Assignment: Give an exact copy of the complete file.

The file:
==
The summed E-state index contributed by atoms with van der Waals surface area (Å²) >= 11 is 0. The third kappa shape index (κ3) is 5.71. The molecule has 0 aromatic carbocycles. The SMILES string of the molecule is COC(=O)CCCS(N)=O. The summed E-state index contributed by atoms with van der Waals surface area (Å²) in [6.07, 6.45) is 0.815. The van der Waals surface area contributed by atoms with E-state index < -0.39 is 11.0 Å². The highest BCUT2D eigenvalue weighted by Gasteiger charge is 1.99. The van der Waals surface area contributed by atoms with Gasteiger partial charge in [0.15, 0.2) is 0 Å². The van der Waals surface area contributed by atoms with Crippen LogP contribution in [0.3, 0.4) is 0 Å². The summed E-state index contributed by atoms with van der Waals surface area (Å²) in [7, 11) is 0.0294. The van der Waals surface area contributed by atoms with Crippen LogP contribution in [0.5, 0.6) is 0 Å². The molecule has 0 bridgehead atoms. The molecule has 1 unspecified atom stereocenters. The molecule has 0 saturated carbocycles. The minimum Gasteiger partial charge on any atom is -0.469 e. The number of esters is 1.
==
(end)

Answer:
The summed E-state index contributed by atoms with van der Waals surface area (Å²) >= 11 is 0. The third kappa shape index (κ3) is 5.71. The molecule has 0 aromatic carbocycles. The SMILES string of the molecule is COC(=O)CCCS(N)=O. The summed E-state index contributed by atoms with van der Waals surface area (Å²) in [6.07, 6.45) is 0.815. The van der Waals surface area contributed by atoms with E-state index < -0.39 is 11.0 Å². The highest BCUT2D eigenvalue weighted by Gasteiger charge is 1.99. The van der Waals surface area contributed by atoms with Gasteiger partial charge in [0.15, 0.2) is 0 Å². The van der Waals surface area contributed by atoms with Crippen LogP contribution in [0.3, 0.4) is 0 Å². The summed E-state index contributed by atoms with van der Waals surface area (Å²) in [7, 11) is 0.0294. The van der Waals surface area contributed by atoms with Crippen LogP contribution in [0.5, 0.6) is 0 Å². The molecule has 0 bridgehead atoms. The molecule has 1 unspecified atom stereocenters. The molecule has 0 saturated carbocycles. The minimum Gasteiger partial charge on any atom is -0.469 e. The number of esters is 1.